When you move in Japan here’s the paperwork you’ll need to do

There are a lot of things you should take care of when moving. Once you’ve figured out the timing, booked your moving company, and cancelled/set up utilities, the next step would be to register your new address.

Here are a few things to remember:

  • Japan is still largely paper-based. Depending on where you live and the kind of services offered, it might be best to change your address manually. But if you would happen to live in a larger city, it’s likely that most of these can be done online.
  • If you’re personally venturing somewhere to change your address:
    • Try to go early in the morning or late at noon on a weekday to avoid long lines!
    • Remember to bring all of your identification documents (e.g. passport, residence card) to make everything speedy and to avoid a second trip!

I think as long as you remember the two points above, everything should go smoothly.

I’ve listed the following based on level of importance. Of course if any of these are time sensitive, then it might be better for you to prioritize them first instead.

Ward Office

Every resident in Japan is required to notify their ward of their new address within 14 days of moving. There should be information available in English depending on the ward you live in, so please check the official ward office website for all the details.

The kind of document you would need to submit depends on the kind of move you’ll be making. For moves within the same ward, you would only need a  転居届 (tenkyo todoke). If you will be moving from one ward to another, you would first need to get a 転出 (tenshutsu todoke) from your old ward, to submit with a → 転入 (tennyuu todoke) to your new ward of residency.

Submission of the above three documents is done in person at your local ward office. Depending on the time of day, it could take as fast as ten minutes to an hour of waiting to process since the ward staff will be taking your residence card to print your new address on the back.

For a detailed breakdown of this, you check out this article: Moving in and moving out of Japan: Procedures for registering at your city or ward office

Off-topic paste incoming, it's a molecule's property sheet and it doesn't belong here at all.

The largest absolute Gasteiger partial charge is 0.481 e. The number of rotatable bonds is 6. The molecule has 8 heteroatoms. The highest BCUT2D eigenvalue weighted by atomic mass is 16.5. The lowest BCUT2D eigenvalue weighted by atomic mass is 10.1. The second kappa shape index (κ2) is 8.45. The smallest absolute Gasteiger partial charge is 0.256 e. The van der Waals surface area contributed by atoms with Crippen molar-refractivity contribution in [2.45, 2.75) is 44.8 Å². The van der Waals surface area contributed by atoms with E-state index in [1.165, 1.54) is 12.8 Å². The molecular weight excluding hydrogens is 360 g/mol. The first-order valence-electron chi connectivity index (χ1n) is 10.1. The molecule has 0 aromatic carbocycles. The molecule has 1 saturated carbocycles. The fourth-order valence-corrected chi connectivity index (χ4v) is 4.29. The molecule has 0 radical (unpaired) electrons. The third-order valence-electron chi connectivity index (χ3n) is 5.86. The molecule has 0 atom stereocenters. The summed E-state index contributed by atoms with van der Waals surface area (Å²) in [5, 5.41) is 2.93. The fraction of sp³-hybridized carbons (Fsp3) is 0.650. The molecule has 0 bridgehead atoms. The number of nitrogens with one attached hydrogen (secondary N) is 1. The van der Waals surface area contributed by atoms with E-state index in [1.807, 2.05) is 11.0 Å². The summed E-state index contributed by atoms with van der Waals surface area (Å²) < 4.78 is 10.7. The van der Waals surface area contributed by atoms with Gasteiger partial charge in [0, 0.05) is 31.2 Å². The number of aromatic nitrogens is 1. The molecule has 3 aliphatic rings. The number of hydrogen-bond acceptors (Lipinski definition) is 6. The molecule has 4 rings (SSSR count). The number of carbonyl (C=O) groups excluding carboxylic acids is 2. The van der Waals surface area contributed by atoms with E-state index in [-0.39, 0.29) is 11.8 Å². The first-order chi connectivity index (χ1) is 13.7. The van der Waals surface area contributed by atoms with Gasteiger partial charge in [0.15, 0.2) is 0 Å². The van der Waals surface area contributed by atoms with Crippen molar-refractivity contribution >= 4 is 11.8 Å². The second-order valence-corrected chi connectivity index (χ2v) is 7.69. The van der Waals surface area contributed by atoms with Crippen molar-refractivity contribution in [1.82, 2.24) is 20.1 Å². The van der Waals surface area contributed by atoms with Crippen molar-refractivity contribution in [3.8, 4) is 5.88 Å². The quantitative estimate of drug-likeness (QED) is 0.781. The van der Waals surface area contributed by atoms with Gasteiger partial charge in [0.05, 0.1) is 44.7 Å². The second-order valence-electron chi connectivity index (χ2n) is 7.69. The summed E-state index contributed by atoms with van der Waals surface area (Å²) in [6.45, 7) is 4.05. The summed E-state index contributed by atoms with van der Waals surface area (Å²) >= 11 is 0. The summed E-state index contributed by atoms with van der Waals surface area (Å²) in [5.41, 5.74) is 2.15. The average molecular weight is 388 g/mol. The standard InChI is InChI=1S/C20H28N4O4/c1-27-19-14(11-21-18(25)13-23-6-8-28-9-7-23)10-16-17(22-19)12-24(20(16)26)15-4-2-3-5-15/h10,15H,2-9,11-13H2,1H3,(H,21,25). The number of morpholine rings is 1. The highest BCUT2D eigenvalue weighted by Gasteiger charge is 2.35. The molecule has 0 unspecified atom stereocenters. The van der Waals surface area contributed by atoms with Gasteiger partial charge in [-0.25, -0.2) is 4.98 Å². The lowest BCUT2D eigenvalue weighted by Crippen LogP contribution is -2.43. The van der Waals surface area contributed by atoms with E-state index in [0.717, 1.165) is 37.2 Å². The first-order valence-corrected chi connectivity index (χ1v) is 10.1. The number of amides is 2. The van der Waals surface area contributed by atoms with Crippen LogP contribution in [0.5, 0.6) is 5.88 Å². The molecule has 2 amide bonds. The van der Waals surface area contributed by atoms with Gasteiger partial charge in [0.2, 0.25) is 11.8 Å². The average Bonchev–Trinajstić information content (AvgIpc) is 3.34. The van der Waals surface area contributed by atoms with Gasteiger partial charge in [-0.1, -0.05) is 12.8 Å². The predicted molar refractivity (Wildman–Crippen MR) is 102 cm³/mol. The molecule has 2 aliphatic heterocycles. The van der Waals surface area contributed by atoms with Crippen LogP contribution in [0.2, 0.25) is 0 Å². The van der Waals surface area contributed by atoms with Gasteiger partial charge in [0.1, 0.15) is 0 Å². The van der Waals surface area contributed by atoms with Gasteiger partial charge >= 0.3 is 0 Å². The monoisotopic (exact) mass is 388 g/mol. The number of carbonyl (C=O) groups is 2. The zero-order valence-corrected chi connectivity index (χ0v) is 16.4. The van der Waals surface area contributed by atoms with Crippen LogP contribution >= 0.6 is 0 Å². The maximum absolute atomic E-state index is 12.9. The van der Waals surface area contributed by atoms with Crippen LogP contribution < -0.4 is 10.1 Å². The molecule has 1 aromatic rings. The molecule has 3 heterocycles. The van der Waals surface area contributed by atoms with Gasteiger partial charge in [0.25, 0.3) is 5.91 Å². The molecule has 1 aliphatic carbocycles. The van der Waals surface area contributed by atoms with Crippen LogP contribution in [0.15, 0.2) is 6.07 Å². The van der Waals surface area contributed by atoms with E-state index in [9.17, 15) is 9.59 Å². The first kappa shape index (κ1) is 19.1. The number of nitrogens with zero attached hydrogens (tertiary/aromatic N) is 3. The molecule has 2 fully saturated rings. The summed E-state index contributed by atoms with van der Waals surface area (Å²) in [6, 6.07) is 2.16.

Post Office

I am not sure about the smaller post offices but usually if you go to a post office and ask for a 転居届 (tenkyo todoke), they should have a dedicated, mailable form that you can fill out with your personal information, details about your old and new address. Once you’re done, you can just drop it off into the post and you’re good to go!


Again, this differs depending on the bank. If you would have a phone app linked to your account, I think it might be possible to change your address from there, but the safest bet would be to go to a branch of choice in person.

Banks should have staff ready to assist with this, and should also have a dedicated form for that as well.

When I changed my address at Japan Post Bank, the staff who assisted me was kind enough to help fill out my form with me. I think they won’t be available to do that all the time though, as I went at 3 p.m. on a weekday. Weekends should be more crowded. So if you’d like to be personally assisted, it would be best to go when there’s less people around.

Mobile phone

I have a contract with Softbank so luckily I was able to change everything online. If you would prefer having someone help you, you could look up your provider’s customer center number or visit a shop in person.


For matters related to this, please get in touch with your company’s Human Resources department, or Student Services office if you’re still in school. 

The above should be all to take note of when you change address! Of course if you’re unemployed, you would have to change your address for your National Health Insurance and National Pension as well.

In case you’d have any advice or points to add to the above, please let us know in the comments below and we’ll be glad to discuss!

Cindy works for the Japan Room Finder, helping foreigners find their home in Japan. She relocated to Japan after graduating from De La Salle University in the Philippines. Read Cindy’s self-intro to find out what brought her here!

Lead image: iStock

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